The farming sector might not be everyone's first choice when looking for stocks benefiting from disruptive technology, but don't tell that to agriculture equipment manufacturers. The emergence of so-called "precision agriculture" is one of the big growth stories of the Internet-of-Things (IoT) era.
Let's take a look at what's going on with the convergence of tech and agriculture and how investors can profit from it.
A big deal in the precision agriculture sector
Precision agriculture, or precision ag, uses real-time data points (gathered from embedded web-enabled devices) to help farmers make the right decisions over everything from preparing the soil to planting seeds, nurturing, and ultimately harvesting. It's a technology at the heart of the reason why agriculture and construction equipment manufacturer CNH Industrial (NYSE:CNHI) recently agreed on a deal to buy Raven Industries (NASDAQ:RAVN) for $2.1 billion.
CNH CEO Scott Wine said the acquisition "emphasizes our commitment to enhance our precision farming portfolio and aligns with our digital transformation strategy." However, the applied technology (precision ag) business only generated $26.5 million worth of the $46.7 million segment income in the 12 months ended on Jan. 31.
Raven also has engineered films (polymer films and sheets) and aerostar (stratospheric balloons) businesses which CNH plans to make "strategic reviews" of. Don't be surprised if the reviews result in an intent to dispose of the businesses. As such, the focus of the deal is clearly on Raven's precision ag business, and CNH is willing to make a $2.1 billion purchase to acquire a business with just $26.6 million in income in fiscal 2020.
A high growth market
CNH's management believes the precision ag market will expand fourfold as precision ag adoption rates grow from between 10% and 40% of equipment to closer to 100% over time. In that context, the deal is essential for CNH to better compete with the early leader in precision ag, Deere & Company (NYSE:DE).
Deere's precision ag solutions are sold with its equipment, so it's not easy to get an exact fix on them. However, it's highly likely that their addition is margin-enhancive and adds significantly to revenue growth. For example, Deere's management expects its production and precision ag business segment net sales to grow by 25% to 30% in 2021, with price realization responsible for a 7% increase alone. Meanwhile, the production and precision ag segment operating margin is expected to increase between 20% and 21% from 15.2% in 2020. It's hard to think that precision ag isn't a significant driver of revenue and earnings for Deere.
Deere's plans for precision ag are deeply integrated into its overall strategy to help farmers maximize productivity. For example, ExactApply helps control spraying while ExactRate precisely monitors and controls the application of fertilizer. AutoPath uses data gathered from the "first pass" to produce highly accurate guidelines for planting, spraying, and harvesting.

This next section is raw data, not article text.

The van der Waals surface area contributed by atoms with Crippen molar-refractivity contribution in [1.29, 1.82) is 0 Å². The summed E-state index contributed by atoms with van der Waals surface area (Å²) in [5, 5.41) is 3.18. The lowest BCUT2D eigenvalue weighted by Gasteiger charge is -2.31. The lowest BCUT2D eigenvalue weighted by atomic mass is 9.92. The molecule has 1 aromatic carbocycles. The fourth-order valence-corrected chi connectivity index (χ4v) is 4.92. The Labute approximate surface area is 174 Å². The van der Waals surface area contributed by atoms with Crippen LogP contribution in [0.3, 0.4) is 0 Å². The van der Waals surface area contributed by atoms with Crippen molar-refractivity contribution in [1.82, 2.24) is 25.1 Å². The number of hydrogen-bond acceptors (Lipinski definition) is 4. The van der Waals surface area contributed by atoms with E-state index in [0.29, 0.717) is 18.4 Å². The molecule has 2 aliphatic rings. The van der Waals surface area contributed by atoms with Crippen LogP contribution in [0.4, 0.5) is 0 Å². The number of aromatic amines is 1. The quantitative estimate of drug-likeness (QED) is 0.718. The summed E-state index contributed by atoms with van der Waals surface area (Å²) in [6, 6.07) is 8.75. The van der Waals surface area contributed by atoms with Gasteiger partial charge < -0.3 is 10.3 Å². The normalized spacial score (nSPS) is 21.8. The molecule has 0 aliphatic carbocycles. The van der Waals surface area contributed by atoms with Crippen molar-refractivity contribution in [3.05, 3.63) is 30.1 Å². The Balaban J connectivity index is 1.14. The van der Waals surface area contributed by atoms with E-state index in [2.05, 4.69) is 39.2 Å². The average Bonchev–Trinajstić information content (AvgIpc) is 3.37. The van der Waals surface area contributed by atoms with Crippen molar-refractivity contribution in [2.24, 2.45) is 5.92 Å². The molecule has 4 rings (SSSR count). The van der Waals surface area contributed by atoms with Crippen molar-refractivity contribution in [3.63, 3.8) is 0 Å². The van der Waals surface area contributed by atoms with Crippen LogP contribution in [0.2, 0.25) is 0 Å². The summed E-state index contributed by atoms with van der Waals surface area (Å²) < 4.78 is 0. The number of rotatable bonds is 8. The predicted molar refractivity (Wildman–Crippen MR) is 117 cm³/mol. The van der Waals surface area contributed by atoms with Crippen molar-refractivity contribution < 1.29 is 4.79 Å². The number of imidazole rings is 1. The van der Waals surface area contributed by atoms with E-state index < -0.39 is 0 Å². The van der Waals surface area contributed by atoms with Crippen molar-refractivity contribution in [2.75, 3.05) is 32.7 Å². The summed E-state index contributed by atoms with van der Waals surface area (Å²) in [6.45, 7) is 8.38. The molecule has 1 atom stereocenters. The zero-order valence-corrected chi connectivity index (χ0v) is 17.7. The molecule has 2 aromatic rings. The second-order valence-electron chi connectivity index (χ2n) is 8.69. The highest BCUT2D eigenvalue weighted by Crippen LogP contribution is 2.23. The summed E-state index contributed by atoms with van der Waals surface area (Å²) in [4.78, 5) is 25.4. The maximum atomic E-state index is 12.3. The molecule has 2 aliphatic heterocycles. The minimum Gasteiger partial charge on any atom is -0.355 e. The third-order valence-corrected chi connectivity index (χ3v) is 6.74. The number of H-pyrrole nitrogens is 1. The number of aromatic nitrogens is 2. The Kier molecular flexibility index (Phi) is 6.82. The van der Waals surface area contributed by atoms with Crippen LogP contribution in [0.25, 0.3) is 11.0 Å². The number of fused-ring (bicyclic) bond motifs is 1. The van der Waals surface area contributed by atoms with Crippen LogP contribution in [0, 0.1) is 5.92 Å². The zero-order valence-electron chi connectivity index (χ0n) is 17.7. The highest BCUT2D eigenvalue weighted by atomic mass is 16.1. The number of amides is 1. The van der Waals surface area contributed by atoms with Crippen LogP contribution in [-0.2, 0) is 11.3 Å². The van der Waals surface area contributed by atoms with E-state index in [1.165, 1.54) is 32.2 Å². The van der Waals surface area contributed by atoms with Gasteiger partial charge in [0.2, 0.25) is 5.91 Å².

Deere even has robotics technology (Blue River) that uses computer vision to differentiate weeds and crops to spray herbicide on one and fertilizer on the other. Meanwhile, the Harvest Profit business acquired in late 2020 helps farmers predict and gauge profitability on a field-by-field basis. Put all together, Deere's solutions are revolutionizing the productivity of farming.
Positioning technology gives Trimble a path into agriculture
Industrial technology company Trimble (NASDAQ:TRMB) specializes in positioning hardware and software. Its roots are in positioning technology for the geospatial industry (surveying and mapping). Still, these days its major end markets also include construction (providing precise positioning points for contractors), transportation (enabling real-time fleet management), and agriculture.
Trimble doesn't give sole exposure to the precision agriculture sector, but it is a pure play on positioning technology across various industries. That's also why it's the largest holding in ARK Invest CEO Cathie Wood's ARK Space Exploration and Innovation ETF.
The growth of data analytics and applications will enable further integration of Trimble's solutions into working activities across a range of industries, and that spells a lot of long-term growth for the company.
The Raven Industries acquisition is a $2.1 billion confirmation that the precision ag revolution is real and that should provide support to the investment theses at Deere and Trimble. In a sense, CNH is playing catch-up with Deere, but given the growth potential in the market, there should be room for all these companies to grow precision ag earnings for many years to come.